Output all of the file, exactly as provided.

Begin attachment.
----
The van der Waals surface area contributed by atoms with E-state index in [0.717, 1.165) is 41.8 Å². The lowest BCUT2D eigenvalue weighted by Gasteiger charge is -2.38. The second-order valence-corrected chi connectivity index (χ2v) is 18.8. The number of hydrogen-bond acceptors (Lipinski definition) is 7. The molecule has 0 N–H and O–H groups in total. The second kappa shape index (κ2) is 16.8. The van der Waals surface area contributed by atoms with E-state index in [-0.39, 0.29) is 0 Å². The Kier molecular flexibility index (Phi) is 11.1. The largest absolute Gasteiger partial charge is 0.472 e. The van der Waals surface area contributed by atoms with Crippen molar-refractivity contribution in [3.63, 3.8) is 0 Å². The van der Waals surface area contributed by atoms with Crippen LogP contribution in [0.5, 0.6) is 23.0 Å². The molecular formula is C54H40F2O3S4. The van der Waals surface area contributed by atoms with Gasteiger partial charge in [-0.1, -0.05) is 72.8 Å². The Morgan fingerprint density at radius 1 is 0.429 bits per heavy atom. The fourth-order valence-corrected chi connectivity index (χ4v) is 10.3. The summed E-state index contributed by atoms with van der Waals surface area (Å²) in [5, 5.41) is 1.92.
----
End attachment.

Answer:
The van der Waals surface area contributed by atoms with E-state index in [0.717, 1.165) is 41.8 Å². The lowest BCUT2D eigenvalue weighted by Gasteiger charge is -2.38. The second-order valence-corrected chi connectivity index (χ2v) is 18.8. The number of hydrogen-bond acceptors (Lipinski definition) is 7. The molecule has 0 N–H and O–H groups in total. The second kappa shape index (κ2) is 16.8. The van der Waals surface area contributed by atoms with E-state index in [-0.39, 0.29) is 0 Å². The Kier molecular flexibility index (Phi) is 11.1. The largest absolute Gasteiger partial charge is 0.472 e. The van der Waals surface area contributed by atoms with Crippen molar-refractivity contribution in [3.63, 3.8) is 0 Å². The van der Waals surface area contributed by atoms with Crippen LogP contribution in [0.5, 0.6) is 23.0 Å². The molecular formula is C54H40F2O3S4. The van der Waals surface area contributed by atoms with Gasteiger partial charge in [-0.1, -0.05) is 72.8 Å². The Morgan fingerprint density at radius 1 is 0.429 bits per heavy atom. The fourth-order valence-corrected chi connectivity index (χ4v) is 10.3. The summed E-state index contributed by atoms with van der Waals surface area (Å²) in [5, 5.41) is 1.92.